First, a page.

Improving Governance and Fighting Corruption for Inclusive Growth in the Caucasus and Central Asia

Improving Governance and Fighting Corruption for Inclusive Growth in the Caucasus and Central Asia

The COVID-19 health and economic crisis underscores, as few other major events in modern history have, the vital role of public institutions. When emergencies strike, it is the state’s responsibility to respond, especially when millions of lives and livelihoods are at stake. That is why ensuring that institutions are operating effectively and above all trusted by the people they serve is the cornerstone for building stable, safer and more inclusive economies. The time for action has never been more opportune.

A newly released IMF report, which examines how countries in the Middle East, North Africa and Central Asia have grappled with governance issues in recent years, confirms that governance and anti-corruption reforms would be indispensable to build back better and spur a strong and sustainable recovery.

This report confirms once more the importance of improving governance and reducing corruption in boosting growth: they lead to better economic outcomes and sustained macroeconomic stability by making the use of public resources and the provision of government services more effective, and by fostering investor confidence and competitiveness. What’s more, effective governing and fiscal institutions can strengthen social cohesion, and ensure that growth benefits are better shared throughout society.

So, given the importance of these reforms, how are countries in the Caucasus and Central Asia (CCA) faring?

The good news is that progress has been made.

For instance, Georgia, Kazakhstan and the Kyrgyz Republic have improved access to budget information in recent years. Others, such as Azerbaijan and Uzbekistan, have ramped up procurement reforms, which are critical to ensuring that government contracts and projects are negotiated through an open, competitive process. Georgia reformed its tax codes and business registrations as well as public financial management procedures. Armenia requires legal entities in the extractive industry and financial sector to provide information on their beneficial owners and publish their basic ownership information, reducing the risks of corrupt activities. Several CCA countries have started simplifying processes for businesses and individuals, thereby improving access to services. For example, Kazakhstan has now a large network of “Public Service Centers”, which offer hundreds of government services and Azerbaijan has developed a digital public service window that has been used by 5 million people over the last four years.

While there are encouraging signs throughout the region, much work remains to address weak governance and corruption. Tackling remaining weaknesses in fiscal and financial governance, notably in terms of transparency and accountability, can bring large dividends—improvements that are already being demanded by the public in these countries. This is a long-term endeavor that requires a full commitment from society, strong leadership, and continued focus and action on multiple fronts.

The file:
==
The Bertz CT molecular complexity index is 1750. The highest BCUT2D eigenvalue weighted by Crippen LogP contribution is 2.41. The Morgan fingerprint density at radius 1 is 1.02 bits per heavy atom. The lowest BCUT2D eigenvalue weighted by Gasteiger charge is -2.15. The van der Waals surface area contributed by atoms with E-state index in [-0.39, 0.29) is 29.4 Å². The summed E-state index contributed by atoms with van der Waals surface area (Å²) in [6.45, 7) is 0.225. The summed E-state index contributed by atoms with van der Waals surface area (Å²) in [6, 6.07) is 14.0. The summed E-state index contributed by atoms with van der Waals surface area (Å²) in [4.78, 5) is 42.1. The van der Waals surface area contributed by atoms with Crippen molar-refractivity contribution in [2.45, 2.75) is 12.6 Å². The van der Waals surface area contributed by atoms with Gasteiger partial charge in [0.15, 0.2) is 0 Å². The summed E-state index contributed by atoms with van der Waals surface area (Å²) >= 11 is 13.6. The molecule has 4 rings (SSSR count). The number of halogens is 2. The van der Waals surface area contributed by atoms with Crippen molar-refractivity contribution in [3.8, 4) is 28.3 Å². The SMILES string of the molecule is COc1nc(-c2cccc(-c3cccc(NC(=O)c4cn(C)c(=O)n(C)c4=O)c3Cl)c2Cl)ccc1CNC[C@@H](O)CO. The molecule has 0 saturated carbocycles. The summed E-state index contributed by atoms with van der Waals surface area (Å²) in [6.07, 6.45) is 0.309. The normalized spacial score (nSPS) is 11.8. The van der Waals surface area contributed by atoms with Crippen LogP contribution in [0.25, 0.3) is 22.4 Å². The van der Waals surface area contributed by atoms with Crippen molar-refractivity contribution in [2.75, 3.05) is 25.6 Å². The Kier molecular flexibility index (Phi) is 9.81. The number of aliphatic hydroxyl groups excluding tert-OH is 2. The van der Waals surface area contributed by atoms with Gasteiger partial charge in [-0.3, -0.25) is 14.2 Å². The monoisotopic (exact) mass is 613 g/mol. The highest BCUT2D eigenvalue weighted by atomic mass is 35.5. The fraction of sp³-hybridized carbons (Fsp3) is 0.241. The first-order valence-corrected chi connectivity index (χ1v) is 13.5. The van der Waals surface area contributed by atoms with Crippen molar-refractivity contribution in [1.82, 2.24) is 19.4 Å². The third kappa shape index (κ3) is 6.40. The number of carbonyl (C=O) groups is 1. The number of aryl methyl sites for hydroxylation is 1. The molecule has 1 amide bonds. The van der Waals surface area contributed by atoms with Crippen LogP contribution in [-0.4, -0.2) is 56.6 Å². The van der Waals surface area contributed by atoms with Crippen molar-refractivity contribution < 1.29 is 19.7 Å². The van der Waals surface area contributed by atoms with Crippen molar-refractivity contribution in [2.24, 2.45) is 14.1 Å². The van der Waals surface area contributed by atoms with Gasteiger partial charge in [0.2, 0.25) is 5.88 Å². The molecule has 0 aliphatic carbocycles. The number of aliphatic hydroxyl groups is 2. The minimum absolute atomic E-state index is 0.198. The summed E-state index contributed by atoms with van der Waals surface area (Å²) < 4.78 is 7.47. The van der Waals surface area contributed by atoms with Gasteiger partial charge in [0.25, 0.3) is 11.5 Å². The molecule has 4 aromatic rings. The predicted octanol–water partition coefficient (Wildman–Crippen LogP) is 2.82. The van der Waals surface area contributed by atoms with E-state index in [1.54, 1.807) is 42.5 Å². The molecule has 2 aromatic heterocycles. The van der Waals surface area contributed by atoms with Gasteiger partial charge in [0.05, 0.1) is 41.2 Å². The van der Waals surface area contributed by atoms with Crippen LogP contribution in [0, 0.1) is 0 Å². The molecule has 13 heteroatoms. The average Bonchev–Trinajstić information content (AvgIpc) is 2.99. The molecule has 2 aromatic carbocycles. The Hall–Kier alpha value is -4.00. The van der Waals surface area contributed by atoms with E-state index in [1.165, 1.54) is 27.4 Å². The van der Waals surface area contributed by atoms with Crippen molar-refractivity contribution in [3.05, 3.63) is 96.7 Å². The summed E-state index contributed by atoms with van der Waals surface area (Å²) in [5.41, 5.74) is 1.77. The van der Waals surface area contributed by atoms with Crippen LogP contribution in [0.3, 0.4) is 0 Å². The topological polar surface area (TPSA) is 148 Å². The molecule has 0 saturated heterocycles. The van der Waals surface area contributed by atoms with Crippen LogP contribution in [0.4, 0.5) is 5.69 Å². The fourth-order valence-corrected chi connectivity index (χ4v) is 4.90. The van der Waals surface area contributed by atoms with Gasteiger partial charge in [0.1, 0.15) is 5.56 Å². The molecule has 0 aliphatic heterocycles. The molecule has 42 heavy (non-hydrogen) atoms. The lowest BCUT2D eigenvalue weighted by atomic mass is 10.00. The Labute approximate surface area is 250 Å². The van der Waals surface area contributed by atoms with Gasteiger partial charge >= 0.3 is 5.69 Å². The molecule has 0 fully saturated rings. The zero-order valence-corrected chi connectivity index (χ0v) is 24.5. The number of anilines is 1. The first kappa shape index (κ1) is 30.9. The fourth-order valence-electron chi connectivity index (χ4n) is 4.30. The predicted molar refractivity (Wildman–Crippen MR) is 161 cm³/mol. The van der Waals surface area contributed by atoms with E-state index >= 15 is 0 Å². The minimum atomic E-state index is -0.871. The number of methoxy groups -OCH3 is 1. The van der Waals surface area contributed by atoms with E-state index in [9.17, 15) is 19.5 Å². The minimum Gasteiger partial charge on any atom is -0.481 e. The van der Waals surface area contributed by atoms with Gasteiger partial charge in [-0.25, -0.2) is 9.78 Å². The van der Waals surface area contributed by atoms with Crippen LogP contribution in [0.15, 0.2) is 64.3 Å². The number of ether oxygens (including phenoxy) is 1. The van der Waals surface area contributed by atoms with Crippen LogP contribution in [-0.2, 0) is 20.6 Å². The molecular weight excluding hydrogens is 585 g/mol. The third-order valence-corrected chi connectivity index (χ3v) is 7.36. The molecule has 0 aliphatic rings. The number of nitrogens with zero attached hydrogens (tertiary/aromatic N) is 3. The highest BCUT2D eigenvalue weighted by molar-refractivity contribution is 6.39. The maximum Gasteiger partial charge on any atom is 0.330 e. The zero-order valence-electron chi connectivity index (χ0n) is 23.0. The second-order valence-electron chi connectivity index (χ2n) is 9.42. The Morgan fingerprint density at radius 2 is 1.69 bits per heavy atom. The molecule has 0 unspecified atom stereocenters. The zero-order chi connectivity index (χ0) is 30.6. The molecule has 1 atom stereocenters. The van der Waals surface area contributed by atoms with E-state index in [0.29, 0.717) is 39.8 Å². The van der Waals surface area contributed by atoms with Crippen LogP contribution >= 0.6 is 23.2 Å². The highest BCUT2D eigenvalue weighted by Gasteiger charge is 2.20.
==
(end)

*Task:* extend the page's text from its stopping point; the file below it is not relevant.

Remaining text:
While recognizing that countries’ reform priorities will vary according to national circumstances, there are some key areas of reforms that we have identified for the region:

Improving transparency and accountability. This includes expanding access to information—including budget and central bank information—, designing open and transparent procurement processes with publication of contracts and beneficial ownership of awarded entities, establishing strong internal controls and external oversight of public finances that includes independent audit, strengthening accountability of SOEs—given the dominant role they play in many countries in the region—, and enhancing asset declaration regimes.

Streamlining rules and enforcing them fairly. Fiscal institutions’ operations and related rules and regulations, such as tax codes, could be further simplified, modernized and better enforced, thereby increasing their efficiency and fairness. Streamlining business procedures would help reduce red tape -and vulnerabilities to corruption- and improve investment climate as would enhancing financial supervisory frameworks.

Beefing up anti-corruption frameworks. This would involve adopting laws and regulations, drawing on international conventions and good practices, putting in place effective institutions to enforce them, continuing to strengthen AML/CFT frameworks, and facilitating information-sharing at the domestic and international levels.

Reform efforts could be supported by further leveraging technology. For example, e-government services can be used among other things to provide full access to information, file and pay taxes, procure goods and services, and channel transfers using biometric technology and digital payments.

Each country will have to establish its own road map to reform. The IMF will continue to actively support CCA countries’ governance reform efforts through policy advice and capacity development, with a focus on fiscal governance, central banking, financial supervision, Anti-Money Laundering/Combating the Financing of Terrorism (AML/CFT) and statistics. By working together with a collective commitment to building stronger, more open, and more accountable institutions, we can all emerge from the trials of this past year on a path toward a better, more inclusive future.

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